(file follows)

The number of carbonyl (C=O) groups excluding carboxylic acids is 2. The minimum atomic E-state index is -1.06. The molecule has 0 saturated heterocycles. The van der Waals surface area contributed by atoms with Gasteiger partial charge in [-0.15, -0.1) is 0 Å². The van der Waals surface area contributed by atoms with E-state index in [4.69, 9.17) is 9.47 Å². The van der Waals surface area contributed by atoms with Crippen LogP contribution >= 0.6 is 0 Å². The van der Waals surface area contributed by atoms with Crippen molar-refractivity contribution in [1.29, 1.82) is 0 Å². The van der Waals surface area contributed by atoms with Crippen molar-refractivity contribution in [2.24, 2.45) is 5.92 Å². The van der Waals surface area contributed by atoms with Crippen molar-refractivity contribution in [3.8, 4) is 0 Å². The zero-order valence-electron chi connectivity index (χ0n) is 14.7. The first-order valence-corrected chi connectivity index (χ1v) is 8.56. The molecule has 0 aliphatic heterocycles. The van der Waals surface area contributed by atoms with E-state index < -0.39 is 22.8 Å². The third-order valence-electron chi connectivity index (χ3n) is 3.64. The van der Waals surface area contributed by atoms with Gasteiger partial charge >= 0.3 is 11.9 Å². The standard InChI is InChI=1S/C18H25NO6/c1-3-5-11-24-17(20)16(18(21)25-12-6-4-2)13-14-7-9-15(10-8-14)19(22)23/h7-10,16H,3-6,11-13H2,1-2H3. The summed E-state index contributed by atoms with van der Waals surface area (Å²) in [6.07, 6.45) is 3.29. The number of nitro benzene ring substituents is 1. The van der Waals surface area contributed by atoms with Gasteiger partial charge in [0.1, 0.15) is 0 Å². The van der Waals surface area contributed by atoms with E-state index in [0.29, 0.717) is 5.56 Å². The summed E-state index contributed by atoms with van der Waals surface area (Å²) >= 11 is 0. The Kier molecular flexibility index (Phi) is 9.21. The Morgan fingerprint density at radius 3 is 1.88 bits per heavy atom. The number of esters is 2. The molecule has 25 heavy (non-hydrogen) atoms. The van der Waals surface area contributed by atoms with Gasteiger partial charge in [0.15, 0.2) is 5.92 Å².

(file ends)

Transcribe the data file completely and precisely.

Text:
The number of carbonyl (C=O) groups excluding carboxylic acids is 2. The minimum atomic E-state index is -1.06. The molecule has 0 saturated heterocycles. The van der Waals surface area contributed by atoms with Gasteiger partial charge in [-0.15, -0.1) is 0 Å². The van der Waals surface area contributed by atoms with E-state index in [4.69, 9.17) is 9.47 Å². The van der Waals surface area contributed by atoms with Crippen LogP contribution >= 0.6 is 0 Å². The van der Waals surface area contributed by atoms with Crippen molar-refractivity contribution in [1.29, 1.82) is 0 Å². The van der Waals surface area contributed by atoms with Crippen molar-refractivity contribution in [2.24, 2.45) is 5.92 Å². The van der Waals surface area contributed by atoms with Crippen molar-refractivity contribution in [3.8, 4) is 0 Å². The zero-order valence-electron chi connectivity index (χ0n) is 14.7. The first-order valence-corrected chi connectivity index (χ1v) is 8.56. The molecule has 0 aliphatic heterocycles. The van der Waals surface area contributed by atoms with E-state index < -0.39 is 22.8 Å². The third-order valence-electron chi connectivity index (χ3n) is 3.64. The van der Waals surface area contributed by atoms with Gasteiger partial charge >= 0.3 is 11.9 Å². The standard InChI is InChI=1S/C18H25NO6/c1-3-5-11-24-17(20)16(18(21)25-12-6-4-2)13-14-7-9-15(10-8-14)19(22)23/h7-10,16H,3-6,11-13H2,1-2H3. The summed E-state index contributed by atoms with van der Waals surface area (Å²) in [6.07, 6.45) is 3.29. The number of nitro benzene ring substituents is 1. The van der Waals surface area contributed by atoms with Gasteiger partial charge in [0.1, 0.15) is 0 Å². The van der Waals surface area contributed by atoms with E-state index in [0.29, 0.717) is 5.56 Å². The summed E-state index contributed by atoms with van der Waals surface area (Å²) >= 11 is 0. The Kier molecular flexibility index (Phi) is 9.21. The Morgan fingerprint density at radius 3 is 1.88 bits per heavy atom. The number of esters is 2. The molecule has 25 heavy (non-hydrogen) atoms. The van der Waals surface area contributed by atoms with Gasteiger partial charge in [0.15, 0.2) is 5.92 Å².